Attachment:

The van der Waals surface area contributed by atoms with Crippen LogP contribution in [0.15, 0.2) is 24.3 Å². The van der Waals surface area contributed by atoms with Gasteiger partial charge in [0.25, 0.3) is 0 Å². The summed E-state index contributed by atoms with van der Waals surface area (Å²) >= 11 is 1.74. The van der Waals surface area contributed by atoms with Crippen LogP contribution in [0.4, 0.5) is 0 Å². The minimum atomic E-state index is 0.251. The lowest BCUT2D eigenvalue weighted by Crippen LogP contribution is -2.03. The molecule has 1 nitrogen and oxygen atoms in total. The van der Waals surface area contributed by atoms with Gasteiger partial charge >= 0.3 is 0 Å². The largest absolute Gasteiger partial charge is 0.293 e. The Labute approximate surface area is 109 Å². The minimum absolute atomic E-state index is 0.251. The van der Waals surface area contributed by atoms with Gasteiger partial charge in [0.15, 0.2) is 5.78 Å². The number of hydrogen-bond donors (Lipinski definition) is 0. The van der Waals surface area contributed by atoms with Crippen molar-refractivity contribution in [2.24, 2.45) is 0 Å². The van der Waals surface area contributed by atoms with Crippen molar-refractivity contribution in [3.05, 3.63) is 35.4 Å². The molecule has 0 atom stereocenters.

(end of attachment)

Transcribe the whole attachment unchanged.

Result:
The van der Waals surface area contributed by atoms with Crippen LogP contribution in [0.15, 0.2) is 24.3 Å². The van der Waals surface area contributed by atoms with Gasteiger partial charge in [0.25, 0.3) is 0 Å². The summed E-state index contributed by atoms with van der Waals surface area (Å²) >= 11 is 1.74. The van der Waals surface area contributed by atoms with Crippen LogP contribution in [0.4, 0.5) is 0 Å². The minimum atomic E-state index is 0.251. The lowest BCUT2D eigenvalue weighted by Crippen LogP contribution is -2.03. The molecule has 1 nitrogen and oxygen atoms in total. The van der Waals surface area contributed by atoms with Gasteiger partial charge >= 0.3 is 0 Å². The largest absolute Gasteiger partial charge is 0.293 e. The Labute approximate surface area is 109 Å². The minimum absolute atomic E-state index is 0.251. The van der Waals surface area contributed by atoms with Gasteiger partial charge in [0.15, 0.2) is 5.78 Å². The number of hydrogen-bond donors (Lipinski definition) is 0. The van der Waals surface area contributed by atoms with Crippen molar-refractivity contribution in [2.24, 2.45) is 0 Å². The van der Waals surface area contributed by atoms with Crippen molar-refractivity contribution in [3.05, 3.63) is 35.4 Å². The molecule has 0 atom stereocenters.